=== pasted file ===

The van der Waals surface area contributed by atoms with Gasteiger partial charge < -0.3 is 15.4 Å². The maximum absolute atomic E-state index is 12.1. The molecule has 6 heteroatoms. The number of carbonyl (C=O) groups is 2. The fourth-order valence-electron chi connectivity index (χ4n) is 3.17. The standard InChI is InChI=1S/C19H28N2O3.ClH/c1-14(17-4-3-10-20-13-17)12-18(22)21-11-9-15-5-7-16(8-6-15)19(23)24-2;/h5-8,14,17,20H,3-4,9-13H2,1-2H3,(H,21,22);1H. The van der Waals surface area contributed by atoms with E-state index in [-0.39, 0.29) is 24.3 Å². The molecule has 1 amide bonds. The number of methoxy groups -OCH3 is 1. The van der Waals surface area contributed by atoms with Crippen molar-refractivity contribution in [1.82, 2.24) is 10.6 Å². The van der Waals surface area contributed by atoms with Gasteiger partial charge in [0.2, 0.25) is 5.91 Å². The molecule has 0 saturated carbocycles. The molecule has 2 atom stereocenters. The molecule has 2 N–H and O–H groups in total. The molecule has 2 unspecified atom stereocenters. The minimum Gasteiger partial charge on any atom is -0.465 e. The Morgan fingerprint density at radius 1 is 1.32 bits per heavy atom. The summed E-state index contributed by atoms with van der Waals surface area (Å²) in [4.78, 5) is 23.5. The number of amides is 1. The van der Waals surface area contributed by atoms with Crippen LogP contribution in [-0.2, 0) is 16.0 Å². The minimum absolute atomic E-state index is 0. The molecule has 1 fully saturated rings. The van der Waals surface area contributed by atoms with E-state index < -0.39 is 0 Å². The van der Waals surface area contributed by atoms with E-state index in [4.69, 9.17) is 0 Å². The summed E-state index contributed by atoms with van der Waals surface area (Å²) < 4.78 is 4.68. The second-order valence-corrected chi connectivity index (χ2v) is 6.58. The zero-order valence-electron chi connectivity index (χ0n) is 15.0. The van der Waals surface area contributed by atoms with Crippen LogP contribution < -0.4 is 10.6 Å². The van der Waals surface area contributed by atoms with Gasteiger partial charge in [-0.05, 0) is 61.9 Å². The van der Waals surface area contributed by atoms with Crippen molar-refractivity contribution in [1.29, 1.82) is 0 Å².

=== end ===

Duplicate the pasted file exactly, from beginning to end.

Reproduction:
The van der Waals surface area contributed by atoms with Gasteiger partial charge < -0.3 is 15.4 Å². The maximum absolute atomic E-state index is 12.1. The molecule has 6 heteroatoms. The number of carbonyl (C=O) groups is 2. The fourth-order valence-electron chi connectivity index (χ4n) is 3.17. The standard InChI is InChI=1S/C19H28N2O3.ClH/c1-14(17-4-3-10-20-13-17)12-18(22)21-11-9-15-5-7-16(8-6-15)19(23)24-2;/h5-8,14,17,20H,3-4,9-13H2,1-2H3,(H,21,22);1H. The van der Waals surface area contributed by atoms with E-state index in [-0.39, 0.29) is 24.3 Å². The molecule has 1 amide bonds. The number of methoxy groups -OCH3 is 1. The van der Waals surface area contributed by atoms with Crippen molar-refractivity contribution in [1.82, 2.24) is 10.6 Å². The van der Waals surface area contributed by atoms with Gasteiger partial charge in [0.2, 0.25) is 5.91 Å². The molecule has 0 saturated carbocycles. The molecule has 2 atom stereocenters. The molecule has 2 N–H and O–H groups in total. The molecule has 2 unspecified atom stereocenters. The minimum Gasteiger partial charge on any atom is -0.465 e. The Morgan fingerprint density at radius 1 is 1.32 bits per heavy atom. The summed E-state index contributed by atoms with van der Waals surface area (Å²) in [4.78, 5) is 23.5. The number of amides is 1. The van der Waals surface area contributed by atoms with Crippen LogP contribution in [-0.2, 0) is 16.0 Å². The minimum absolute atomic E-state index is 0. The molecule has 1 fully saturated rings. The van der Waals surface area contributed by atoms with E-state index < -0.39 is 0 Å². The van der Waals surface area contributed by atoms with E-state index in [4.69, 9.17) is 0 Å². The summed E-state index contributed by atoms with van der Waals surface area (Å²) < 4.78 is 4.68. The second-order valence-corrected chi connectivity index (χ2v) is 6.58. The zero-order valence-electron chi connectivity index (χ0n) is 15.0. The van der Waals surface area contributed by atoms with Crippen LogP contribution < -0.4 is 10.6 Å². The van der Waals surface area contributed by atoms with Gasteiger partial charge in [-0.05, 0) is 61.9 Å². The van der Waals surface area contributed by atoms with Crippen molar-refractivity contribution in [1.29, 1.82) is 0 Å².